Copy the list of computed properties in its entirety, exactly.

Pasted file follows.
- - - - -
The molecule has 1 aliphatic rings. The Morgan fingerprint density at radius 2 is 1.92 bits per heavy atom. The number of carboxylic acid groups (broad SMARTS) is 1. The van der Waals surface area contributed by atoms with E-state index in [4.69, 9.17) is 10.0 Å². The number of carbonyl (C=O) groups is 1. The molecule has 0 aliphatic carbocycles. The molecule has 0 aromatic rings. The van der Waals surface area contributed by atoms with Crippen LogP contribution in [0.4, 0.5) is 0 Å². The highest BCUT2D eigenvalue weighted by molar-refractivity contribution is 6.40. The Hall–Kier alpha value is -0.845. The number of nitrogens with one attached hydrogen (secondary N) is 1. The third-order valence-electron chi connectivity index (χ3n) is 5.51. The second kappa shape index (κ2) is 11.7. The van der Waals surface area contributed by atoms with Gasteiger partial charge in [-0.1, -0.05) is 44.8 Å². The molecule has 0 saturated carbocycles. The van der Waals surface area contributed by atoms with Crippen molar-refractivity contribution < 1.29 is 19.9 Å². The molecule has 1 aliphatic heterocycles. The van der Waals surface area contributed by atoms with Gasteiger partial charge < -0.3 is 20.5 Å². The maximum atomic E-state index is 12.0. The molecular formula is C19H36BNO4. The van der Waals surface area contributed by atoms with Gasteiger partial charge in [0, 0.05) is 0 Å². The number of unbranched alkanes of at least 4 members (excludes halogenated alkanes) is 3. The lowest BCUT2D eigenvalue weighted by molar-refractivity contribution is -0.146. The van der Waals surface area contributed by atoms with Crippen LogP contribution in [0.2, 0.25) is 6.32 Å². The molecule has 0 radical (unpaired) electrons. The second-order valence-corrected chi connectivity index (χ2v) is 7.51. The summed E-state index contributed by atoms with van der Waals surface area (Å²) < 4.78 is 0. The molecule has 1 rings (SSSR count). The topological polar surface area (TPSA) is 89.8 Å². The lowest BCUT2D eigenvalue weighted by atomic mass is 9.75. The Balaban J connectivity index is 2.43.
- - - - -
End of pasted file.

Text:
The molecule has 1 aliphatic rings. The Morgan fingerprint density at radius 2 is 1.92 bits per heavy atom. The number of carboxylic acid groups (broad SMARTS) is 1. The van der Waals surface area contributed by atoms with E-state index in [4.69, 9.17) is 10.0 Å². The number of carbonyl (C=O) groups is 1. The molecule has 0 aliphatic carbocycles. The molecule has 0 aromatic rings. The van der Waals surface area contributed by atoms with Crippen LogP contribution in [0.4, 0.5) is 0 Å². The highest BCUT2D eigenvalue weighted by molar-refractivity contribution is 6.40. The Hall–Kier alpha value is -0.845. The number of nitrogens with one attached hydrogen (secondary N) is 1. The third-order valence-electron chi connectivity index (χ3n) is 5.51. The second kappa shape index (κ2) is 11.7. The van der Waals surface area contributed by atoms with Gasteiger partial charge in [-0.1, -0.05) is 44.8 Å². The molecule has 0 saturated carbocycles. The van der Waals surface area contributed by atoms with Crippen molar-refractivity contribution < 1.29 is 19.9 Å². The molecule has 1 aliphatic heterocycles. The van der Waals surface area contributed by atoms with Gasteiger partial charge < -0.3 is 20.5 Å². The maximum atomic E-state index is 12.0. The molecular formula is C19H36BNO4. The van der Waals surface area contributed by atoms with Gasteiger partial charge in [0, 0.05) is 0 Å². The number of unbranched alkanes of at least 4 members (excludes halogenated alkanes) is 3. The lowest BCUT2D eigenvalue weighted by molar-refractivity contribution is -0.146. The van der Waals surface area contributed by atoms with Crippen LogP contribution in [0.2, 0.25) is 6.32 Å². The molecule has 0 radical (unpaired) electrons. The second-order valence-corrected chi connectivity index (χ2v) is 7.51. The summed E-state index contributed by atoms with van der Waals surface area (Å²) < 4.78 is 0. The molecule has 1 rings (SSSR count). The topological polar surface area (TPSA) is 89.8 Å². The lowest BCUT2D eigenvalue weighted by atomic mass is 9.75. The Balaban J connectivity index is 2.43.